EXPO PASS
a

Event Planners: Scheduling Time for Networking

As an event planner, you focus on location, speakers and vendors designed to pull attendees to a conference or trade show, but what about networking opportunities? Inc. suggests that networking is one of the top reasons people go to these events. It’s a chance to meet people and share experiences. They are more likely to remember that crazy guy that made them laugh and the potential new client than who the keynote speaker was or the focus of each workshop.

Event planning is about leveraging the social side of it as much anything else. Sure, who’s speaking is important, but what participants do between each session is just as critical. Consider some ways you can fit networking into that busy event schedule.

Why Worry About Networking?

Networking is a bit of buzz word these days, but what’s the point? It’s about making connections and opening doors. Some of that happens naturally during sessions and workshops, but it is easy for an event planner to lose sight of how important these connections are, especially at conferences or industry trade shows.

Creating staged networking opportunities makes the conference stand out in the minds of the attendees. It’s what they will remember when it comes time to sign up for the next association event. As the event planner, you can’t afford to underestimate the power of networking.

Staging Networking Opportunities

Start by evaluating the needs of the target audience and the size of the event. A small group might enjoy a sit-down dinner that gives them time to get to know one another. For larger events, something freestyle that pulls attendees into one area and encourages them to mingle is more appropriate.

The next step is to create the environment. Investigate what areas in the venue might serve to promote networking. Is there a bar or cafe style room? Can you set something up?

Look for:

  • Size — You don’t want the space to be too crowded.
  • Comfort — There should be some comfortable seating available to encourage relaxation.
  • Location — The networking stage should be easy to find from anywhere.
  • Refreshments — It’s a nice touch to add some refreshments even if you don’t have a full meal planned. Snacks and drinks are fine. A lite menu will help keep the participants fueled during the day, too.

You might even consider setting up a number of small networking areas within a large event to make it feel more intimate.

Create Table Top Discussions to Encourage Conversation

This can be done in a variety of ways. You might put tables in staging areas that have card prompts for discussions and let the participants choose their favorite topic. The goal is to get them talking about subjects that matter to them like their favorite video game or the last app they downloaded.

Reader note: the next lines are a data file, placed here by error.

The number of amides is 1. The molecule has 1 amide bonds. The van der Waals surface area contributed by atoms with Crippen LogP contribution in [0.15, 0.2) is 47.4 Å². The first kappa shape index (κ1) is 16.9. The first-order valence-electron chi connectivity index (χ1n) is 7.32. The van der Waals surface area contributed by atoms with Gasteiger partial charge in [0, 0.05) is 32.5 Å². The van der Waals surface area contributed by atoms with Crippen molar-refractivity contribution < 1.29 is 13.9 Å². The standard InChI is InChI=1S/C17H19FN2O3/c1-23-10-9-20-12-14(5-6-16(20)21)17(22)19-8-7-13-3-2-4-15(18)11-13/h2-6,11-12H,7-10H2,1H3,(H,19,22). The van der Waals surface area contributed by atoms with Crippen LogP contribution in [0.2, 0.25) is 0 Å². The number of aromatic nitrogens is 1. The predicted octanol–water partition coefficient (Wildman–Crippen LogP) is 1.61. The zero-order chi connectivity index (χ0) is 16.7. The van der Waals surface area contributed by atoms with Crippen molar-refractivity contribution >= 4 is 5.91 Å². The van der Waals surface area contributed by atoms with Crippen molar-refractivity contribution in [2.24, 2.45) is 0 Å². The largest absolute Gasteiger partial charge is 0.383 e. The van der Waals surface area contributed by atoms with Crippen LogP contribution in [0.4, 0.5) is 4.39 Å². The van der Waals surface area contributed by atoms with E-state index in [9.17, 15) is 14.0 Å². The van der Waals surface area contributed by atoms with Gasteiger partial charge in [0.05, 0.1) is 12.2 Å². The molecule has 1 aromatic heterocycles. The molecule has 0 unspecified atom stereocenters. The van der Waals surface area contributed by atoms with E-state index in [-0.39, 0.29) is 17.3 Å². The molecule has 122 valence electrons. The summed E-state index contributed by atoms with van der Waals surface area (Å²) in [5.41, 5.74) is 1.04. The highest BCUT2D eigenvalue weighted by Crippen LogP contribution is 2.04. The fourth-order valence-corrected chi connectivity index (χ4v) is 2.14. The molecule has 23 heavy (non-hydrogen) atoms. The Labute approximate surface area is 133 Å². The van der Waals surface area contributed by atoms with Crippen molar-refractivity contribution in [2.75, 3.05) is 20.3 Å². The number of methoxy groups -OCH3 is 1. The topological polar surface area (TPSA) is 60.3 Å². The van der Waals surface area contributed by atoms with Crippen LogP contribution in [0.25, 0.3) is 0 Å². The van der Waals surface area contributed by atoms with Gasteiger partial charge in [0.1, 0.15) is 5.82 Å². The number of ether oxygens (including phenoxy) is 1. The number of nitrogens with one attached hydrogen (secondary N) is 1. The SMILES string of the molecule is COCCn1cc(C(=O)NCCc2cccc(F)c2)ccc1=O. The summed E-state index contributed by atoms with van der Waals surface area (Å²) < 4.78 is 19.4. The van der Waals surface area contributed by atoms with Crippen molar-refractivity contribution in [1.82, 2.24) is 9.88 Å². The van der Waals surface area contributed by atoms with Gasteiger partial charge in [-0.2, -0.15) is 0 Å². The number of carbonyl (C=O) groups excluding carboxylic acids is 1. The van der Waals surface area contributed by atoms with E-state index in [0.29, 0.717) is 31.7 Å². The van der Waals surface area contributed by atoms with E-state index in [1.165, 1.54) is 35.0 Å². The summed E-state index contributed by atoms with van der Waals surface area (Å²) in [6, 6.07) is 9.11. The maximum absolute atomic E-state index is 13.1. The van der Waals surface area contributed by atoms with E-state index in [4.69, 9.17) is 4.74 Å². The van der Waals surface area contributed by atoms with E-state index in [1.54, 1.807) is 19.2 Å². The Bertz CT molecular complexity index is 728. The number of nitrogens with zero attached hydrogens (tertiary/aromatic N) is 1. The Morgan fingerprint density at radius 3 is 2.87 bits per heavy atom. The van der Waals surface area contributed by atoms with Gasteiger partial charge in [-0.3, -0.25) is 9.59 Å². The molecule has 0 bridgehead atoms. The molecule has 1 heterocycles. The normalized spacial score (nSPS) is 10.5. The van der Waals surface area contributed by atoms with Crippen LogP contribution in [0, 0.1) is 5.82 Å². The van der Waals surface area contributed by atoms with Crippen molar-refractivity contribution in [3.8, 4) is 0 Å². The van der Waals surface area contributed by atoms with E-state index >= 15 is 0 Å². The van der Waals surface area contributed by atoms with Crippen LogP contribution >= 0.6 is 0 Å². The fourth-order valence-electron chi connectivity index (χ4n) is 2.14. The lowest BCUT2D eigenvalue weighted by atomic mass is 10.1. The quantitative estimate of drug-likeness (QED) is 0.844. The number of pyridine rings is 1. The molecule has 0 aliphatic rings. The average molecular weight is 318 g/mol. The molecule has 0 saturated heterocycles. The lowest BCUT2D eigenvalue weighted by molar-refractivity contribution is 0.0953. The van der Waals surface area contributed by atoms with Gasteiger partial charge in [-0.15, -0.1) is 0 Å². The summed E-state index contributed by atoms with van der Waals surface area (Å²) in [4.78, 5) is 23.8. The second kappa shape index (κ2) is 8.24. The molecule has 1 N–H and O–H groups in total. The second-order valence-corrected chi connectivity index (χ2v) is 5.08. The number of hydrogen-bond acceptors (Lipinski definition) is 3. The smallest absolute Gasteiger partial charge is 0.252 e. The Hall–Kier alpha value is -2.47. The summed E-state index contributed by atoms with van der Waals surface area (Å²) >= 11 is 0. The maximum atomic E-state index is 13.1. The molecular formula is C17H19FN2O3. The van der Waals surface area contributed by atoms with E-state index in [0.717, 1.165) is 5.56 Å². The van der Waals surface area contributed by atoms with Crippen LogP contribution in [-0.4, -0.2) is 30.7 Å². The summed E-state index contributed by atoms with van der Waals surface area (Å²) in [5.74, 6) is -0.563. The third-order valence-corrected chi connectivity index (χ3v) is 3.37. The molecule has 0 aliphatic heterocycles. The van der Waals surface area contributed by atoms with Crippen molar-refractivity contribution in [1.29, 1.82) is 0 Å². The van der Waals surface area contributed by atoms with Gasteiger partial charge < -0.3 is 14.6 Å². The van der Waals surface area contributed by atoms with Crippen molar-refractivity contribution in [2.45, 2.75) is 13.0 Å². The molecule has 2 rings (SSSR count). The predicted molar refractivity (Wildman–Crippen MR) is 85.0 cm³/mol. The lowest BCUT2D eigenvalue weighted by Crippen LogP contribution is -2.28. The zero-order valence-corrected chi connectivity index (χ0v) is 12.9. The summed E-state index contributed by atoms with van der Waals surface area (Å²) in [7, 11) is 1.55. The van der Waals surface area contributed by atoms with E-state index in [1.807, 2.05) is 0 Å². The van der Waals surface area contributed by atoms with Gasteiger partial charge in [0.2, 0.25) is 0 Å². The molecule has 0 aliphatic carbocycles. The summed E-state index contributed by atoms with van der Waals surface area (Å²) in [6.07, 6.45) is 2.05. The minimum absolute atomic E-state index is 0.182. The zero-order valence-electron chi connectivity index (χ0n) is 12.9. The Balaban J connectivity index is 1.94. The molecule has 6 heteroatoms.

Give Attendees Name Badges

It’s a little old-school, but a very effective way of breaking the ice. Make the badges easy to read and comfortable to wear. The name should be in large print, too, so there is no awkward lean-in to read it. Badges can include things like a QR code for easy sign-ins or contact sharing.

Ask Speakers to Include Networking in Each Session

It might be a table rotation midpoint or something smaller like “turn around and say hi to the person next to you.” The point is to get them acquainted with others during the session and, hopefully, they will keep talking afterward.

Make a Social Game Out of It

Think about adding interesting touches to the event app like people matching, location check-ins and activity feeds to allow attendees to discuss and comment on what they are experiencing at the conference.

Including Networking in the Event Marketing

Be sure to mention the networking possibilities as you promote the event, especially if you stage a specific function like a cocktail party. The idea of making connections might pull in any potential attendees who are on the fence about registering. Work the word networking in on all promotions for an association event, conference or trade show as a reminder, too.

Use push notifications and the event app to encourage people to attend staged networking opportunities and to remind them to take a few minutes after a session to make connections. List networking several times on the event schedule both in marketing material and on the app. For instance, you might schedule freestyle networking for 30 minutes after each session or before major workshops.

Take the Networking Online

Event planners can facilitate better connections by creating an online community related to the event. You would launch the community several weeks prior to the conference and keep it going long after to entice attendees to stay in touch. Work with the sponsors to encourage participation — perhaps raffle a prize and have them sign up online through the event app.

Networking starts with the event planner. It’s up to you to find ways to get them connected. It is the one thing that will make this year’s event valuable and fun enough to want to do it again. It starts with a few marketing tricks and the Expo app to keep them talking.

December 15, 2017

Share Article

December 15, 2017

Share Article

Latest Articles